|Publication number||US6549593 B1|
|Application number||US 09/356,820|
|Publication date||Apr 15, 2003|
|Filing date||Jul 19, 1999|
|Priority date||Jul 19, 1999|
|Also published as||CN1201547C, CN1281306A, EP1071005A2, EP1071005A3|
|Publication number||09356820, 356820, US 6549593 B1, US 6549593B1, US-B1-6549593, US6549593 B1, US6549593B1|
|Inventors||Mark Francis Rumreich, David Lawrence Albean|
|Original Assignee||Thomson Licensing S.A.|
|Export Citation||BiBTeX, EndNote, RefMan|
|Patent Citations (12), Referenced by (16), Classifications (20), Legal Events (4)|
|External Links: USPTO, USPTO Assignment, Espacenet|
This invention relates to transferring data between systems having a plurality of clocks with a plurality of different frequencies.
Frequently, digital systems will require sub-apparatus which operate at different clock frequencies, and which receive control information from a common data bus. If the respective sub-apparatus captures the distributed control information using its respective clock, rather than a common bus clock, there is potential for error. That is, transferring digital data from one clock domain to another clock domain is subject to metastability.
Typically, known systems utilize buffer memory and/or condition the phase of the clock in one or both of the clock domains to avoid the metastability. An example of this approach is described in U.S. Pat. No. 5,548,620. In this exemplary system, at respective clock domain interfaces, data is clocked through a master and a slave flip-flop at the output of the first domain and a master and a slave flip-flop at the input of the second domain. The master flip-flop of the first domain is clocked by the first domain clock. The slave flip-flop in the second domain is clocked by the second domain clock. The slave flip-flop in the first domain and the master flip-flop in the second domain are both clocked by respectively different clocks that are generated in phase locked loop circuitry.
Using this approach to the interfacing of data between clock domains can become complicated and expensive if multiple clock domains are involved. Thus there is a need for a simple approach to data interfacing to avoid metastability in digital apparatus having multiple clock domains.
The present invention is directed to clock domain interface circuitry for providing data interfacing between clock domains. This circuitry includes a first latch at the output of a first clock domain, and a second latch at the input to the second clock domain. The first and second latches are clocked by their respective domain clocks. An Enable Signal, which is a logical function of the respective clocks is applied to enable one of the first and second latches.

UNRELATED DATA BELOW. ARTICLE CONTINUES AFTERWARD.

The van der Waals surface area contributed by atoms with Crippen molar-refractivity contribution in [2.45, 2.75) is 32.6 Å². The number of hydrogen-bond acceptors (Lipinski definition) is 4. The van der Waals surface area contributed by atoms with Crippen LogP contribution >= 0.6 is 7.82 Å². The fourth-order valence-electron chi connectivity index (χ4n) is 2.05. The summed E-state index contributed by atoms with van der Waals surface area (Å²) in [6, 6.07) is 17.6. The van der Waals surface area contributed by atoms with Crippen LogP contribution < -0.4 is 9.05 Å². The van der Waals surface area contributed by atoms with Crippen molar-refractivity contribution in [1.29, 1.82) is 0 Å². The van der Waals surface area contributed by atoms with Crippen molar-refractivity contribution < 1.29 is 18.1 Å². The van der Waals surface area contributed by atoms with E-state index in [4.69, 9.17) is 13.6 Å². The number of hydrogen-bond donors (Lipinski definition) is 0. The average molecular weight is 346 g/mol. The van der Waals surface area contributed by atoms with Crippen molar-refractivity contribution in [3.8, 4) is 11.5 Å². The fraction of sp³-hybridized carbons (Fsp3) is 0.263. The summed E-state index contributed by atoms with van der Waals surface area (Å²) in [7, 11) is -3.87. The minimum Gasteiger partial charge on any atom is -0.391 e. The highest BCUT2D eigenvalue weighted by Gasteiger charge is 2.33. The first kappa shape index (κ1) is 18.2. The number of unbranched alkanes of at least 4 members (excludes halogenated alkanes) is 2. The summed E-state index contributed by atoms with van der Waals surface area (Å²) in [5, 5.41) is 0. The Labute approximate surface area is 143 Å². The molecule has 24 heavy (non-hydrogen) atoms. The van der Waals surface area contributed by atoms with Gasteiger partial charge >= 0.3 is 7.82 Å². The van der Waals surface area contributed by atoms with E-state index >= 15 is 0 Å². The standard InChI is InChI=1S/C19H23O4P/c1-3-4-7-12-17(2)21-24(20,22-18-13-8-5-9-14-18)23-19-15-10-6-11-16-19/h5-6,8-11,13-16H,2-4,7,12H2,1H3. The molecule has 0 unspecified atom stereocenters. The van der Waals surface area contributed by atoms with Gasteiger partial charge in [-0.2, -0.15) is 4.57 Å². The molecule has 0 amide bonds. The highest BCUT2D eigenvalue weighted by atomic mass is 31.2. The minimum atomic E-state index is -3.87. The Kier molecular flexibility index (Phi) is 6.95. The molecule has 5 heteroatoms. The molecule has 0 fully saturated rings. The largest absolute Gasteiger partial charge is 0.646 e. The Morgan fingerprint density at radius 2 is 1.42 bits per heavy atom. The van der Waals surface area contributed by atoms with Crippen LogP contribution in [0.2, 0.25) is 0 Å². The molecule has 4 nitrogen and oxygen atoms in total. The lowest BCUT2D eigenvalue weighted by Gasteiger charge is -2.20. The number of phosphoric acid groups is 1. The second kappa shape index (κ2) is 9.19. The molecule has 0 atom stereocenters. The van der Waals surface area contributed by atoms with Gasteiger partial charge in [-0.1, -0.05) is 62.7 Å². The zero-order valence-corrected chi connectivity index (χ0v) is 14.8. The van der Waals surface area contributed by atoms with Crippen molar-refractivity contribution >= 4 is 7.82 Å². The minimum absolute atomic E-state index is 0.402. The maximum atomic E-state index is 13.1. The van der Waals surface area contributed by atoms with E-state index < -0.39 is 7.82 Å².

In the drawings;
FIG. 1 is a block diagram of an exemplary digital processing system having a plurality of clock domains.
FIG. 2 is a waveform diagram of a plurality of exemplary clock signals which may be required in a particular digital processing system such as the system of FIG. 1.
FIGS. 3-6 are block diagrams of data interface arrangements for interfacing between different clock domains.
FIG. 7 is a schematic diagram of exemplary Enabled Data Latches of the type used in FIGS. 3-6.
FIG. 8 is a waveform diagram of a typical Enable Signal with reference to the domain clocks.
FIGS. 9, 10 and 12 are schematic diagrams of exemplary Enable Signal generating circuits.
FIG. 11 is a signal waveform diagram useful for understanding the operation of the FIG. 10 circuitry.
FIG. 1 is an interface integrated circuit which is useful in defining an environment of the invention, but is not restrictive. The invention may be practiced in any integrated circuit (IC) or other closely packed circuitry such as a multichip IC package or hybrid IC package incorporating multiple clock domains. Other examples may include multiprocessor IC's for multimedia processing, multichannel digital audio processing/editing IC's and systems, just to name a few.
FIG. 1 illustrates an interface or link IC for a multiplatform television system. This IC is configured to simultaneously digitally process a plurality of television signals received in different formats. The respective processors are circumscribed with dashed lines. The circuitry circumscribed with dashed line 10 is configured to process digital direct broadcast satellite signal. This circuitry includes two analog to digital converters for processing quadrature signals from a satellite tuner, a digital demodulator and error correction circuitry. The respective elements within this circuitry may require different clocking signals such as for example, 18 MHz, 54 MHz and 27 MHz clock signals and thus may include a plurality of clock domains. Various control signals from the microprocessor interface may be coupled to ones of these domains.
A second processing block circumscribed by the dashed line 20 receives and processes high definition digital signals such as may be transmitted according to the Grand Alliance protocol. This circuitry includes at least one analog to digital converter, a digital demodulator, an equalizer/phase tracker and error correction circuitry. These elements may require different clocking signals such as, for example, 108 MHz, 54 MHz and 18 MHz clock signals, and thus includes another plurality of clock domains.
Thirdly, the IC includes an NTSC signal processor circumscribed by the dashed line 30. This circuitry includes analog to digital converters, filter circuitry, and digital color decoders. These elements may require different clocking signals such as, for example, 18 MHz, 36 MHz and 27 MHz clock signals, representing another plurality of clock domains.
Each of the respective larger blocks of circuitry includes a plurality of clock domains. However it is unlikely that control data will be provided to circuitry in each of the clock domains. It is likely that control data from the microprocessor will be required from more than one domain and that control data will be transferred between different domains.